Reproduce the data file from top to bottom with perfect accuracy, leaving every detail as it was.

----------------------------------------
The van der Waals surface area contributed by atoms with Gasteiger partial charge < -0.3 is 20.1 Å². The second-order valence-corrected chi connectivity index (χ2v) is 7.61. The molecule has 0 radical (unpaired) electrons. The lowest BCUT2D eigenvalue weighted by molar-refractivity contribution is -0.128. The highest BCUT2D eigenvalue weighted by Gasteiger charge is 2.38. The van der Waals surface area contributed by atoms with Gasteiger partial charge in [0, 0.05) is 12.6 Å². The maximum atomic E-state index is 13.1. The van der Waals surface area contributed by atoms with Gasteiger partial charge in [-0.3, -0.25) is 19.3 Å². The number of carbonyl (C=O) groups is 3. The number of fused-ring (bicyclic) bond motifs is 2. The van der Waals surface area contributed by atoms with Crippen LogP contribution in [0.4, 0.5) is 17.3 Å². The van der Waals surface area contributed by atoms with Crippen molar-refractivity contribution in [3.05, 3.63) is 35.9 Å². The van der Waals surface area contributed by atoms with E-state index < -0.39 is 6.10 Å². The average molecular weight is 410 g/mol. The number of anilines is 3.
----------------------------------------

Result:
The van der Waals surface area contributed by atoms with Gasteiger partial charge < -0.3 is 20.1 Å². The second-order valence-corrected chi connectivity index (χ2v) is 7.61. The molecule has 0 radical (unpaired) electrons. The lowest BCUT2D eigenvalue weighted by molar-refractivity contribution is -0.128. The highest BCUT2D eigenvalue weighted by Gasteiger charge is 2.38. The van der Waals surface area contributed by atoms with Gasteiger partial charge in [0, 0.05) is 12.6 Å². The maximum atomic E-state index is 13.1. The van der Waals surface area contributed by atoms with Gasteiger partial charge in [-0.3, -0.25) is 19.3 Å². The number of carbonyl (C=O) groups is 3. The number of fused-ring (bicyclic) bond motifs is 2. The van der Waals surface area contributed by atoms with Crippen LogP contribution in [0.4, 0.5) is 17.3 Å². The van der Waals surface area contributed by atoms with Crippen molar-refractivity contribution in [3.05, 3.63) is 35.9 Å². The van der Waals surface area contributed by atoms with E-state index < -0.39 is 6.10 Å². The average molecular weight is 410 g/mol. The number of anilines is 3.